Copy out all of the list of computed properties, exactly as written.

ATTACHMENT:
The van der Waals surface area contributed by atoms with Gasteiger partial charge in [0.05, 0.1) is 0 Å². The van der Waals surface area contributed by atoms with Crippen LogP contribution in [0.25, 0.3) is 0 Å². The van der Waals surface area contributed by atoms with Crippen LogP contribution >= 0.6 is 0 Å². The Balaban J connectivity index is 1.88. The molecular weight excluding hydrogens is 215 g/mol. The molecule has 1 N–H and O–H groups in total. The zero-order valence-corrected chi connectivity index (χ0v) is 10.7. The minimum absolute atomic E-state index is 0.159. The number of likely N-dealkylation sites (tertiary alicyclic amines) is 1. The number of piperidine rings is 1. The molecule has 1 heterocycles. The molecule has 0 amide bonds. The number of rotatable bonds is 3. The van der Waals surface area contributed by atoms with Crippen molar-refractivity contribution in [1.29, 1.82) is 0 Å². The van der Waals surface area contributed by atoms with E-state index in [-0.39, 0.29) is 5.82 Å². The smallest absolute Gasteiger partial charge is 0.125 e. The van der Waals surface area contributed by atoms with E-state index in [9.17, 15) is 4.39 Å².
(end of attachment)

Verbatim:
The van der Waals surface area contributed by atoms with Gasteiger partial charge in [0.05, 0.1) is 0 Å². The van der Waals surface area contributed by atoms with Crippen LogP contribution in [0.25, 0.3) is 0 Å². The van der Waals surface area contributed by atoms with Crippen LogP contribution >= 0.6 is 0 Å². The Balaban J connectivity index is 1.88. The molecular weight excluding hydrogens is 215 g/mol. The molecule has 1 N–H and O–H groups in total. The zero-order valence-corrected chi connectivity index (χ0v) is 10.7. The minimum absolute atomic E-state index is 0.159. The number of likely N-dealkylation sites (tertiary alicyclic amines) is 1. The number of piperidine rings is 1. The molecule has 1 heterocycles. The molecule has 0 amide bonds. The number of rotatable bonds is 3. The van der Waals surface area contributed by atoms with Crippen molar-refractivity contribution in [1.29, 1.82) is 0 Å². The van der Waals surface area contributed by atoms with E-state index in [-0.39, 0.29) is 5.82 Å². The smallest absolute Gasteiger partial charge is 0.125 e. The van der Waals surface area contributed by atoms with E-state index in [9.17, 15) is 4.39 Å².